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"Updates required for McClellan-Palomar Airport's land use compatibility plan"
- From: "Stephen Irwin, M.S., A.A.E., I.A.P." <stepheni@xxxxxxxxx>
- Date: Fri, 13 Apr 2012 00:59:04 -0700
- Organization: www.californiaaviation.org/irwin.html
Thursday, April 12, 2012
Updates required for airport's land use compatibility plan
By Christina Macone-Greene
The Encinitas (CA) Coast News
CARLSBAD - At a recent City Council meeting, a unanimous passing vote was
cast approving a General Plan amendment for McClellan-Palomar Airport's land
use compatibility. Corey Funk, associate planner for the city of Carlsbad,
made the presentation.
Although the current Compatibility Plan was adopted in 2010, and is in
effect already, certain language and state law requires local jurisdiction
to amend the General Plan, so it is consistent with the new updated Airport
Land Use Compatibility Plan.
Funk reminded the council that its previous Compatibility Plan, adopted in
1994, was the reason for the reference updates in the General Plan.
"Outside of certain exceptions, for each airport, state law requires the
establishment of an Airport Land Use Commission (ALUC) and the creation of
an Airport Land Use Compatibility Plan (ALUCP)," said Funk, noting that the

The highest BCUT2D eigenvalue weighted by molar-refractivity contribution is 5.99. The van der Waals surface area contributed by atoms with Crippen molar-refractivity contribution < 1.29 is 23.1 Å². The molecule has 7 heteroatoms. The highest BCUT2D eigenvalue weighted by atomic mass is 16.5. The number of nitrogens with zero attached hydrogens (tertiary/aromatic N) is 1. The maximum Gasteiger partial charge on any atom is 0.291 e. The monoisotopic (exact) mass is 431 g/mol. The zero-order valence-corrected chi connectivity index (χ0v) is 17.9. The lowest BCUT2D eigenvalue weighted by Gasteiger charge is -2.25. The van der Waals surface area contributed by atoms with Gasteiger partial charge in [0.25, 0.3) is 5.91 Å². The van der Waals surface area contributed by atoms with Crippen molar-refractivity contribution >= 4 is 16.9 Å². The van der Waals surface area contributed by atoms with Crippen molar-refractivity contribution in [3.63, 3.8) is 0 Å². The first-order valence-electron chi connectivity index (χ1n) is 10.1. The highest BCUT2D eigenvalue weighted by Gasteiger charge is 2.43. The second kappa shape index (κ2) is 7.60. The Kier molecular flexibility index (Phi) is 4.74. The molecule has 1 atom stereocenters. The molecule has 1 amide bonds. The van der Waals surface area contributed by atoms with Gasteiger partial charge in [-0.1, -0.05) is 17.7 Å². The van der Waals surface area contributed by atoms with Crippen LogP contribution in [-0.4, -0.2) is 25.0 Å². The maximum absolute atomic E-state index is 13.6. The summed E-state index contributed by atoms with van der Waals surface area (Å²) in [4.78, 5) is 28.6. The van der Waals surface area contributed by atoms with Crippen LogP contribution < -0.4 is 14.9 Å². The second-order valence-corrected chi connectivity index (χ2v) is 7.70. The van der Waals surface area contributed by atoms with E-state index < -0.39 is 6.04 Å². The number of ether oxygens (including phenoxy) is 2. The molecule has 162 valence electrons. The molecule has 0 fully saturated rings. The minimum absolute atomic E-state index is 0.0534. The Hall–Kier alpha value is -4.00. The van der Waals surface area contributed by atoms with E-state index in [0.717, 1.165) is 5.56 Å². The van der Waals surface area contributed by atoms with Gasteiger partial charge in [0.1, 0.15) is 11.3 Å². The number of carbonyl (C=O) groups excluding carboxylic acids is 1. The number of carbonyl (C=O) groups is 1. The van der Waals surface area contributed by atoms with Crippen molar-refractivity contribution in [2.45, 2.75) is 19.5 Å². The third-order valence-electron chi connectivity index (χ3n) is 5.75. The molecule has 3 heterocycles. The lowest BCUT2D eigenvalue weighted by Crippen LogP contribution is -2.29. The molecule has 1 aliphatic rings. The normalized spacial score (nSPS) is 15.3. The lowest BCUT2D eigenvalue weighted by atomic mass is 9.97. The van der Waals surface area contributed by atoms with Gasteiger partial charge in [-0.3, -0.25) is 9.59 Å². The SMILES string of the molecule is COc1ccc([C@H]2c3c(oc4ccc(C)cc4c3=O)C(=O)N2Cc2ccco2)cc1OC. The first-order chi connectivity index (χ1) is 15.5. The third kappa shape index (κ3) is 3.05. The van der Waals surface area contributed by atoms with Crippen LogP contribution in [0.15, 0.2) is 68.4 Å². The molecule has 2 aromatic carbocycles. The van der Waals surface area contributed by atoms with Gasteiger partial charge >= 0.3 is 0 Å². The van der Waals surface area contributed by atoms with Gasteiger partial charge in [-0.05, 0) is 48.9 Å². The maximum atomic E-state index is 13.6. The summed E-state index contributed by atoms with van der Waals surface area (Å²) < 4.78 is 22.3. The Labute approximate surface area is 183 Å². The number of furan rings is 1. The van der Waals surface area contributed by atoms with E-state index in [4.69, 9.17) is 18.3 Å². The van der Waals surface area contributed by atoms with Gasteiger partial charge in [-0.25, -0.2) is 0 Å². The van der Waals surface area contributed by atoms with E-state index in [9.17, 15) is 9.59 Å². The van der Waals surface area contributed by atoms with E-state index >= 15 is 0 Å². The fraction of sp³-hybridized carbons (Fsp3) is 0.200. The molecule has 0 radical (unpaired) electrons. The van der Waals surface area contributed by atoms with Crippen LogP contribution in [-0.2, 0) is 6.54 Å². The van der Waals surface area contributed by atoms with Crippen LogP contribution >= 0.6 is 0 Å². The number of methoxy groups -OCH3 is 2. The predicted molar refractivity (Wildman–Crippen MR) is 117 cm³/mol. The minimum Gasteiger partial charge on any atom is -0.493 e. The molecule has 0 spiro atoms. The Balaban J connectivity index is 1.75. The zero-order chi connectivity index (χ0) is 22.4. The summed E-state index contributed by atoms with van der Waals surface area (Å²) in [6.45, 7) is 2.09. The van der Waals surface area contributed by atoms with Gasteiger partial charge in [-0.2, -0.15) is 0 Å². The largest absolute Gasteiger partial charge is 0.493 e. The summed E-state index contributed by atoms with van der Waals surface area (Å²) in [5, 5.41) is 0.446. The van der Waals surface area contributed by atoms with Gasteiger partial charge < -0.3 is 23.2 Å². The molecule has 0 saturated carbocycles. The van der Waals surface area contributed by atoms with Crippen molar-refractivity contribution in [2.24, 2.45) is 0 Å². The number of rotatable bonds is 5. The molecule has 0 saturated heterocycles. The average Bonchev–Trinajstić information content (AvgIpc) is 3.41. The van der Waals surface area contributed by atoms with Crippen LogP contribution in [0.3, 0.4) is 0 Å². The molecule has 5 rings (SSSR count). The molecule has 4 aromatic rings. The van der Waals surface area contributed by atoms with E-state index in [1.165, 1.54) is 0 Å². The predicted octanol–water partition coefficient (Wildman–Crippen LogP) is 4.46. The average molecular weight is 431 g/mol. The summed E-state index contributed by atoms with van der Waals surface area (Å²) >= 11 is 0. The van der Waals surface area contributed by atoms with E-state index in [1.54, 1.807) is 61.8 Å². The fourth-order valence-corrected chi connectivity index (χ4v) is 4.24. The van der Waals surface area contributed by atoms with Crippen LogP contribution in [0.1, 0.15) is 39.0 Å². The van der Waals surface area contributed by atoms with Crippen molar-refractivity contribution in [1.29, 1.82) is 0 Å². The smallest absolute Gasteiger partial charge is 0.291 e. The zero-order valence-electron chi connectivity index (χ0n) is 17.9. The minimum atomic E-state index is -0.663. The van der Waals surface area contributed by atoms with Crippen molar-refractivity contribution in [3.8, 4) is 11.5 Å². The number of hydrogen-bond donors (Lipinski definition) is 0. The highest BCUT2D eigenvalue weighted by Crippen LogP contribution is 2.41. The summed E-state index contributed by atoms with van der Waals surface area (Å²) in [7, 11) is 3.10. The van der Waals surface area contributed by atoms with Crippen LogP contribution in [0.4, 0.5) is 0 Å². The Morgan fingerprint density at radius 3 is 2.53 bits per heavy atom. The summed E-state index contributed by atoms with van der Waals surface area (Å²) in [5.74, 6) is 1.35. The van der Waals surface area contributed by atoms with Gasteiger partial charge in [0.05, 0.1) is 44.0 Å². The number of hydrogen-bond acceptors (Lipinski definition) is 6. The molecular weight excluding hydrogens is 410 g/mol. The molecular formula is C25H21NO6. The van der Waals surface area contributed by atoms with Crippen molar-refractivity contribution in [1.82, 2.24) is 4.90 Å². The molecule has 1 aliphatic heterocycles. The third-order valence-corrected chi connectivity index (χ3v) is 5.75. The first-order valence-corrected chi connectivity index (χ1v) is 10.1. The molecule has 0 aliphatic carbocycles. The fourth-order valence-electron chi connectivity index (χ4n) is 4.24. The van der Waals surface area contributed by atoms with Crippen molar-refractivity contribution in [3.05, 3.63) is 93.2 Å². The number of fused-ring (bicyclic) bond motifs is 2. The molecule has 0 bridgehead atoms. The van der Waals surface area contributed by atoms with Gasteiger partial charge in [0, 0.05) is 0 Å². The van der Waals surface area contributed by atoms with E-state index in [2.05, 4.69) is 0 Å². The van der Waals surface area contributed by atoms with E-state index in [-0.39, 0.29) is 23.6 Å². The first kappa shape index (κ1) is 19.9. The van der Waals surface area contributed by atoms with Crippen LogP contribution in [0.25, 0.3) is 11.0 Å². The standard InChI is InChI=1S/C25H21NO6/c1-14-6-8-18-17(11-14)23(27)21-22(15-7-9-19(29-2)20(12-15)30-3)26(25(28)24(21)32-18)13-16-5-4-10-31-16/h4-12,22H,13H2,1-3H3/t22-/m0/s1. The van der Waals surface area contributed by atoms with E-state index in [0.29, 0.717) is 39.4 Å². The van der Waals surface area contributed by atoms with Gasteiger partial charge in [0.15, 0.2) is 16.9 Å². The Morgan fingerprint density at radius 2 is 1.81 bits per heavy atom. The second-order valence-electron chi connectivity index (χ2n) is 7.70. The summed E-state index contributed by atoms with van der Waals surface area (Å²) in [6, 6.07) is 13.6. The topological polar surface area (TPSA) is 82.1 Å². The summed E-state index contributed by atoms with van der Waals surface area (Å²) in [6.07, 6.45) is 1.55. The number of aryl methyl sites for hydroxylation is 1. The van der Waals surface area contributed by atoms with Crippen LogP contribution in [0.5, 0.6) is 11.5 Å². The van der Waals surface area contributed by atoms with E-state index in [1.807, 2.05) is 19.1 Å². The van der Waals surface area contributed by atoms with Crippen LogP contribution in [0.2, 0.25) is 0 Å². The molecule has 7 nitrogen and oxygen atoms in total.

ALUCP is also referred to as the Compatibility Plan.
The Compatibility Plan, Funk said, contains policies that place limitations
on development in the nearby vicinity of the airport. The four primary
factors include noise, safety, airspace protection and over-flight.
"These are the same compatibility factors that were used in the previous
compatibility plan in 1994," he said.
For the most part, the policies remain the same, but it's the boundaries
that are slightly different based on the new data staff received.
Future development, which is mainly industrial around the airport, may be
affected with the updated plans.
"Business operators, owners and employees in the vicinity of the airport are
going to be subject to the new regulations which will reflect the most
recent strategies on dealing with airport impacts and reflect the most
recent statistics on noise data and hazards," Funk said. "Those future
projects would be locating areas where the impacts are minimized to the
greatest extent possible and there is a benefit there."
Funk wanted people to understand that the ALUC does not own the airport and
has no authority over its operations. The Compatibility Plan he presented
only deals with airport impacts to surrounding land uses.
The county of San Diego is the owner and operator of the airport, he said,
in terms of airport operations and future airport growth.
In his presentation, Funk shared a bit about the Voluntary Noise Abatement
Program, which highlights the effort to minimize aircraft noise impacted
communities and flight paths. This program is championed by the airport and
the county. The Fly Friendly Program, on the other hand, is an educational
program for citizens and an opportunity for pilots to share information
about the Voluntary Noise Abatement Program.
"These programs are voluntary on the part of pilots because factors such as
safety or weather may warrant alternate flight paths," he said.
For residents who want to report aircraft-related noise complaints or
concerns, Funk invites them to call the county at (760) 431-4646 or visit
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